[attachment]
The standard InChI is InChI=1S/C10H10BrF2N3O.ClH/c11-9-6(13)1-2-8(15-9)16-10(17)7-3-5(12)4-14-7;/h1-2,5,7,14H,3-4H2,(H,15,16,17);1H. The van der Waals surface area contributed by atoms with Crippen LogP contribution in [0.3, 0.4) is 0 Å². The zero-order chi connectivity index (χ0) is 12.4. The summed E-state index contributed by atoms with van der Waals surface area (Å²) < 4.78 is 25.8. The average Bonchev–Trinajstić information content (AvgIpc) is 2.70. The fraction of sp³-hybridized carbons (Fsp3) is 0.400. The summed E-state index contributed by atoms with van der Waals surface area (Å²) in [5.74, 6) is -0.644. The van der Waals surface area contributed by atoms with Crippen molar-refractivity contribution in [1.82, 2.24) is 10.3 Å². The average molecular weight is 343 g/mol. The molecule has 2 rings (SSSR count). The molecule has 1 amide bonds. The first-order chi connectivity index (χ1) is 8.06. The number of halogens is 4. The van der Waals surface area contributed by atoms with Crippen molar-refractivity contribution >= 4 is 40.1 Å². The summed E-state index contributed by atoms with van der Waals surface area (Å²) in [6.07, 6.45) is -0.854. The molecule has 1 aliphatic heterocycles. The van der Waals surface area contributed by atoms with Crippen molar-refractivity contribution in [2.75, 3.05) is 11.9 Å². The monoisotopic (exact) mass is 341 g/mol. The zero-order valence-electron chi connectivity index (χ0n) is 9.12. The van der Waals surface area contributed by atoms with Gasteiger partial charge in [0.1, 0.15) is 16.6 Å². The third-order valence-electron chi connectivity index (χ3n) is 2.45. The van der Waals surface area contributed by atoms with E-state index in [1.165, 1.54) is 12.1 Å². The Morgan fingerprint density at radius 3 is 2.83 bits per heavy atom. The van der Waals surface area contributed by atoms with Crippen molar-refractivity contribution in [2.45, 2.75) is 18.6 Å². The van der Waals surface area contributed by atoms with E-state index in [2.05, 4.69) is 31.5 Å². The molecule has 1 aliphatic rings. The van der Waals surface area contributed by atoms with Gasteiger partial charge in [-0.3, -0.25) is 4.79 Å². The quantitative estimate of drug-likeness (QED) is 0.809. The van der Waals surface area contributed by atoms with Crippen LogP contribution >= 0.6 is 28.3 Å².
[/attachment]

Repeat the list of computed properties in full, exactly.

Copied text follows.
The standard InChI is InChI=1S/C10H10BrF2N3O.ClH/c11-9-6(13)1-2-8(15-9)16-10(17)7-3-5(12)4-14-7;/h1-2,5,7,14H,3-4H2,(H,15,16,17);1H. The van der Waals surface area contributed by atoms with Crippen LogP contribution in [0.3, 0.4) is 0 Å². The zero-order chi connectivity index (χ0) is 12.4. The summed E-state index contributed by atoms with van der Waals surface area (Å²) < 4.78 is 25.8. The average Bonchev–Trinajstić information content (AvgIpc) is 2.70. The fraction of sp³-hybridized carbons (Fsp3) is 0.400. The summed E-state index contributed by atoms with van der Waals surface area (Å²) in [5.74, 6) is -0.644. The van der Waals surface area contributed by atoms with Crippen molar-refractivity contribution in [1.82, 2.24) is 10.3 Å². The average molecular weight is 343 g/mol. The molecule has 2 rings (SSSR count). The molecule has 1 amide bonds. The first-order chi connectivity index (χ1) is 8.06. The number of halogens is 4. The van der Waals surface area contributed by atoms with Crippen molar-refractivity contribution >= 4 is 40.1 Å². The summed E-state index contributed by atoms with van der Waals surface area (Å²) in [6.07, 6.45) is -0.854. The molecule has 1 aliphatic heterocycles. The van der Waals surface area contributed by atoms with Crippen molar-refractivity contribution in [2.75, 3.05) is 11.9 Å². The monoisotopic (exact) mass is 341 g/mol. The zero-order valence-electron chi connectivity index (χ0n) is 9.12. The van der Waals surface area contributed by atoms with Gasteiger partial charge in [0.1, 0.15) is 16.6 Å². The third-order valence-electron chi connectivity index (χ3n) is 2.45. The van der Waals surface area contributed by atoms with E-state index in [1.165, 1.54) is 12.1 Å². The Morgan fingerprint density at radius 3 is 2.83 bits per heavy atom. The van der Waals surface area contributed by atoms with Crippen molar-refractivity contribution in [2.45, 2.75) is 18.6 Å². The van der Waals surface area contributed by atoms with E-state index in [2.05, 4.69) is 31.5 Å². The molecule has 1 aliphatic rings. The van der Waals surface area contributed by atoms with Gasteiger partial charge in [-0.3, -0.25) is 4.79 Å². The quantitative estimate of drug-likeness (QED) is 0.809. The van der Waals surface area contributed by atoms with Crippen LogP contribution >= 0.6 is 28.3 Å².